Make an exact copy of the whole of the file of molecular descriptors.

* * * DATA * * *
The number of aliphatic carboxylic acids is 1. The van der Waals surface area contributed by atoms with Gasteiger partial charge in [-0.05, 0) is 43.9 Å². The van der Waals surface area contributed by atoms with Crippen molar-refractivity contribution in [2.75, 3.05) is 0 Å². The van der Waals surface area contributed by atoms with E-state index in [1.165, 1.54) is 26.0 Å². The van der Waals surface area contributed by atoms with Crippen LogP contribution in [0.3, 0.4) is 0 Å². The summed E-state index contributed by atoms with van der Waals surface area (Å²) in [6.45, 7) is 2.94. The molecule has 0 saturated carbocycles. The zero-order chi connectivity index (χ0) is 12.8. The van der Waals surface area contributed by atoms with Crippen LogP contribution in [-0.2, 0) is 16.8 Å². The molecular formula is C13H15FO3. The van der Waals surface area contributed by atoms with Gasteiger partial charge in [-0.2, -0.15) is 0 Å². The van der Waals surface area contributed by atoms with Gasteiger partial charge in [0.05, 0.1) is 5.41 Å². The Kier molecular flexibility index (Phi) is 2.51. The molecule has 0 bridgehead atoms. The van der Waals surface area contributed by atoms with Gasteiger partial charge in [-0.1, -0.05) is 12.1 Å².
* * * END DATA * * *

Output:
The number of aliphatic carboxylic acids is 1. The van der Waals surface area contributed by atoms with Gasteiger partial charge in [-0.05, 0) is 43.9 Å². The van der Waals surface area contributed by atoms with Crippen molar-refractivity contribution in [2.75, 3.05) is 0 Å². The van der Waals surface area contributed by atoms with E-state index in [1.165, 1.54) is 26.0 Å². The van der Waals surface area contributed by atoms with Crippen LogP contribution in [0.3, 0.4) is 0 Å². The summed E-state index contributed by atoms with van der Waals surface area (Å²) in [6.45, 7) is 2.94. The molecule has 0 saturated carbocycles. The zero-order chi connectivity index (χ0) is 12.8. The van der Waals surface area contributed by atoms with Crippen LogP contribution in [-0.2, 0) is 16.8 Å². The molecular formula is C13H15FO3. The van der Waals surface area contributed by atoms with Gasteiger partial charge in [-0.2, -0.15) is 0 Å². The van der Waals surface area contributed by atoms with Gasteiger partial charge in [0.05, 0.1) is 5.41 Å². The Kier molecular flexibility index (Phi) is 2.51. The molecule has 0 bridgehead atoms. The van der Waals surface area contributed by atoms with Gasteiger partial charge in [-0.1, -0.05) is 12.1 Å².